In Refrigeration Sales Co., the district judge dismissed the two causes of action for negligence and breach of contract based on the warehouse receipt.Summary of this case from Phillips Bros. v. Locust Industries, Inc.
No. 81 C 5581.
November 18, 1983.
Robert J. Slobig, Jerome H. Torshen, Ltd., Chicago, Ill., for plaintiff.
Peter A. Quilici, Conklin Adler, Chicago, Ill., for defendants.
MEMORANDUM OPINION AND ORDER
Refrigeration Sales Co. ("Refrigeration") has brought this two-count diversity action against Mitchell-Jackson, Inc. ("Mitchell-Jackson") and its President Alfred L. Jackson ("Jackson"), seeking damages for loss of and damage to goods and equipment stored in Mitchell-Jackson's warehouse. Count I alleges Mitchell-Jackson is liable for conversion of the goods and equipment, while Count II alleges Jackson is liable for conversion both in his individual capacity and as alter ego of Mitchell-Jackson. Defendants now move for summary judgment under Fed.R.Civ.P. ("Rule") 56. For the reasons stated in this memorandum opinion and order, defendants' motion is granted.
In accordance with Rule 56 principles, these facts are recounted in a light most favorable to Refrigeration, the non-moving party, and with all reasonable inferences drawn in Refrigeration's favor.
From before 1960 to 1979 Refrigeration, headquartered in New York, stored goods and equipment (for convenience in reference and because the usage conforms to the UCC and the documents in this case, this opinion will simply use the collective term "goods") at Mitchell-Jackson's warehouse in Chicago (so the goods were more readily available for sale in this area). Each time Mitchell-Jackson received goods from Refrigeration, it issued a non-negotiable warehouse receipt ("Receipt") on the reverse of which were listed the "Terms and Conditions" of the bailment. Receipt § 10(b), its only relevant provision, reads:
Claims by the depositor must be presented in writing within a reasonable time, and in no event longer than 60 days after delivery of the goods. No action may be maintained by the depositor against the warehouseman for loss or damage to goods covered hereunder unless commenced within 12 months next after date of delivery by the warehouseman.
Dissatisfied with the service it was receiving from Mitchell-Jackson, Refrigeration sent a July 3, 1979 certified letter to Mitchell-Jackson ordering it to ship all of Refrigeration's goods then in storage to another warehouse. When Mitchell-Jackson complied in October and December 1979, Refrigeration's employee William Hughes ("Hughes") discovered Mitchell-Jackson claimed to have been storing less of Refrigeration's goods than it should have been holding according to Refrigeration's records. Hughes also examined a portion of the goods actually delivered by Mitchell-Jackson to the other warehouse, and he found them unsaleable because of their rusty and dirty condition.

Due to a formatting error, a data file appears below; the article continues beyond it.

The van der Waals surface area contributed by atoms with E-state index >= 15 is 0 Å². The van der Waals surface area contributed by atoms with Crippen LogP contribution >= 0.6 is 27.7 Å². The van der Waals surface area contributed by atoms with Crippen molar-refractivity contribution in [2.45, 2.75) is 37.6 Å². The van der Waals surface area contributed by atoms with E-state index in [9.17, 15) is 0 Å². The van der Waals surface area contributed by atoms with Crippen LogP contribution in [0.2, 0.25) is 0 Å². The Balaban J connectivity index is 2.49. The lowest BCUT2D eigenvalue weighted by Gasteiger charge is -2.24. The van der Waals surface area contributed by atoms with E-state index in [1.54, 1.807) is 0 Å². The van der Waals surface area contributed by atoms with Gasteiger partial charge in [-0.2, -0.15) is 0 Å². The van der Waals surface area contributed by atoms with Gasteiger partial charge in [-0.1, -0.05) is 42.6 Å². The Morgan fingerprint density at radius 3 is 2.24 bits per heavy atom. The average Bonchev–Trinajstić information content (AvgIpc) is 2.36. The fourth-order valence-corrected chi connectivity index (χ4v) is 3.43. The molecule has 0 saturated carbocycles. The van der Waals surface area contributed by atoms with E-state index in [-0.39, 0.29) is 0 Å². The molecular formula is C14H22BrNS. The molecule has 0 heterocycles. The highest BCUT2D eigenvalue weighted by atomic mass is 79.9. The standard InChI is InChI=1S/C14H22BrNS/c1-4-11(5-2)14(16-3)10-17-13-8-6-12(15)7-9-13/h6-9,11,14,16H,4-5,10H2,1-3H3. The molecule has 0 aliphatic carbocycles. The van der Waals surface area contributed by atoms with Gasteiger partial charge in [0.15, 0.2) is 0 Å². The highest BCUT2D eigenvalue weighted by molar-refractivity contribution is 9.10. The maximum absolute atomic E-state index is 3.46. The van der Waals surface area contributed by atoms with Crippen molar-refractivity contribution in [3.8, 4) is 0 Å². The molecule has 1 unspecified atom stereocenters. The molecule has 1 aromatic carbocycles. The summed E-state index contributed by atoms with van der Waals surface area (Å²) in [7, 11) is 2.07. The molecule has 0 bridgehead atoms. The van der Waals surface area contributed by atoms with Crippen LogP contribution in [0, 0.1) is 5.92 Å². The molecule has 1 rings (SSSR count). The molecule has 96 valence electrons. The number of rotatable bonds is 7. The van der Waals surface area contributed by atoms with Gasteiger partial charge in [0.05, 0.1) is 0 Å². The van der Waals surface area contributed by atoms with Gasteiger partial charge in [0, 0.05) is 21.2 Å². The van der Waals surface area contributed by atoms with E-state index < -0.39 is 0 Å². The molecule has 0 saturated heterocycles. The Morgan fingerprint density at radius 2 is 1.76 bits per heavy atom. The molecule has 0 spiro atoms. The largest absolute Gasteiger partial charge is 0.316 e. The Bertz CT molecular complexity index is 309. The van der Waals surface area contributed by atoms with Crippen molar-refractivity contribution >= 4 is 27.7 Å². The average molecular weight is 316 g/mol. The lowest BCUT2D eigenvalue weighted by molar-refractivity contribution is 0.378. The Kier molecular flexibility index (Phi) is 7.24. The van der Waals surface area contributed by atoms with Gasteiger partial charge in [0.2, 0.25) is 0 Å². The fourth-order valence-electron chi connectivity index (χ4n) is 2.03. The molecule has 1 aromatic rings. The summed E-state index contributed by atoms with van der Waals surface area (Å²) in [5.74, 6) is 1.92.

Defendants have presented evidence about the reasons for the delay between the receipt of the certified letter and the delivery of the goods. Those reasons however are immaterial to the disposition of defendants' motion.
Jackson (Mitchell-Jackson's president, chief executive officer and manager) has testified he discovered a discrepancy between Refrigeration's books and Mitchell-Jackson's about September 1977 (Jackson Dep. 110-11). Jackson neither ordered a physical inventory nor adjusted Refrigeration's bills to conform to Refrigeration's records ( id. 114). Neither side has offered an explanation of the discrepancy.
This Court has once before dealt with the mysterious disappearance of goods from a warehouse in Inland Metals Refining Co. v. Ceres Marine Terminals, Inc., 557 F. Supp. 344 (N.D.Ill. 1983) (applying Indiana law). Because Illinois law contains no counterpart of the Indiana case found controlling in Inland Metals, resolution of the issue here requires more extensive treatment.
Refrigeration failed to comply with Receipt § 10(b)'s timetable in both respects:
1. It did not present a written claim for the value of the lost and damaged goods to Mitchell-Jackson within 60 days of the final delivery by Mitchell-Jackson.
2. It did not file a lawsuit against Mitchell-Jackson within a year of the final delivery date.
Instead it filed this lawsuit in October 1981, nearly two years after the final delivery date.
Issues and the Applicable Law
Defendants' motion for summary judgment is based on two independent arguments, either of which would cause defendants to prevail:
1. Refrigeration's two-fold noncompliance with Receipt § 10(b)'s timetable is fatal to its claim.